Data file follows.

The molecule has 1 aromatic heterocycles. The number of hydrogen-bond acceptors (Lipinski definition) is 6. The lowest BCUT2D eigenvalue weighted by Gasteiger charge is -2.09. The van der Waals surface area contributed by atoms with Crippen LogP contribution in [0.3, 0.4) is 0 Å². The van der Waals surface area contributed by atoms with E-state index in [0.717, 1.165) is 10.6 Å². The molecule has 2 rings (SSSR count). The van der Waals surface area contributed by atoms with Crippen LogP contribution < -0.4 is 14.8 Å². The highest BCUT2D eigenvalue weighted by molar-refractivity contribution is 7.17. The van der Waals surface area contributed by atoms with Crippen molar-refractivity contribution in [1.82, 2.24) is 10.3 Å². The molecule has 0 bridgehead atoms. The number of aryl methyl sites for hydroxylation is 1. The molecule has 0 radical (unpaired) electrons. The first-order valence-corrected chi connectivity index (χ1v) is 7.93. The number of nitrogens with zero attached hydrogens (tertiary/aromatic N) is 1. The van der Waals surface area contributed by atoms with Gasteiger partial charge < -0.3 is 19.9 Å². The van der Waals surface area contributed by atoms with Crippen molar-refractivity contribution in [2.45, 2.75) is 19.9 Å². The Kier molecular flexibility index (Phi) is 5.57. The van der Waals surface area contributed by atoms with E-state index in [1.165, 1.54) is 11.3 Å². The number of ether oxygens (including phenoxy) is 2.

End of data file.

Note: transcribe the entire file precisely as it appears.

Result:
The molecule has 1 aromatic heterocycles. The number of hydrogen-bond acceptors (Lipinski definition) is 6. The lowest BCUT2D eigenvalue weighted by Gasteiger charge is -2.09. The van der Waals surface area contributed by atoms with Crippen LogP contribution in [0.3, 0.4) is 0 Å². The van der Waals surface area contributed by atoms with E-state index in [0.717, 1.165) is 10.6 Å². The molecule has 2 rings (SSSR count). The van der Waals surface area contributed by atoms with Crippen LogP contribution < -0.4 is 14.8 Å². The highest BCUT2D eigenvalue weighted by molar-refractivity contribution is 7.17. The van der Waals surface area contributed by atoms with Crippen molar-refractivity contribution in [1.82, 2.24) is 10.3 Å². The molecule has 0 bridgehead atoms. The number of aryl methyl sites for hydroxylation is 1. The molecule has 0 radical (unpaired) electrons. The first-order valence-corrected chi connectivity index (χ1v) is 7.93. The number of nitrogens with zero attached hydrogens (tertiary/aromatic N) is 1. The van der Waals surface area contributed by atoms with Gasteiger partial charge < -0.3 is 19.9 Å². The van der Waals surface area contributed by atoms with Crippen molar-refractivity contribution in [2.45, 2.75) is 19.9 Å². The Kier molecular flexibility index (Phi) is 5.57. The van der Waals surface area contributed by atoms with E-state index in [1.165, 1.54) is 11.3 Å². The number of ether oxygens (including phenoxy) is 2.